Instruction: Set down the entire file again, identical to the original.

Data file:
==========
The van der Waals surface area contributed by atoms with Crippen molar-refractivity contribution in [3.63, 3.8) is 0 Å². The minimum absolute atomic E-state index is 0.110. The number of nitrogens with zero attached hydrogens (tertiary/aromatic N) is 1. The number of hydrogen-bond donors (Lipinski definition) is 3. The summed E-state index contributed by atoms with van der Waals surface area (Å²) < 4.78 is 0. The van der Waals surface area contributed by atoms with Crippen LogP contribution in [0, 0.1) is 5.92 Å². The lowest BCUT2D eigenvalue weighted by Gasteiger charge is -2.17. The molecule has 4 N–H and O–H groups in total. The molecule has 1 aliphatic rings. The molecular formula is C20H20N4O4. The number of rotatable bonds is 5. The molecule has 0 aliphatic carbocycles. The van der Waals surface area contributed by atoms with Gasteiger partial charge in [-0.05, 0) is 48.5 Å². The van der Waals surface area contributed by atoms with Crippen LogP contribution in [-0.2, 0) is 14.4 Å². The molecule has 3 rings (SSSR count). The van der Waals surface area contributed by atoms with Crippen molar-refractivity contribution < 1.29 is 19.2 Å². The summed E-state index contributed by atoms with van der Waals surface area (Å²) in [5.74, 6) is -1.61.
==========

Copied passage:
The van der Waals surface area contributed by atoms with Crippen molar-refractivity contribution in [3.63, 3.8) is 0 Å². The minimum absolute atomic E-state index is 0.110. The number of nitrogens with zero attached hydrogens (tertiary/aromatic N) is 1. The number of hydrogen-bond donors (Lipinski definition) is 3. The summed E-state index contributed by atoms with van der Waals surface area (Å²) < 4.78 is 0. The van der Waals surface area contributed by atoms with Crippen LogP contribution in [0, 0.1) is 5.92 Å². The lowest BCUT2D eigenvalue weighted by Gasteiger charge is -2.17. The molecule has 4 N–H and O–H groups in total. The molecule has 1 aliphatic rings. The molecular formula is C20H20N4O4. The number of rotatable bonds is 5. The molecule has 0 aliphatic carbocycles. The van der Waals surface area contributed by atoms with Gasteiger partial charge in [-0.05, 0) is 48.5 Å². The van der Waals surface area contributed by atoms with Crippen LogP contribution in [-0.2, 0) is 14.4 Å². The molecule has 3 rings (SSSR count). The van der Waals surface area contributed by atoms with Crippen molar-refractivity contribution < 1.29 is 19.2 Å². The summed E-state index contributed by atoms with van der Waals surface area (Å²) in [5.74, 6) is -1.61.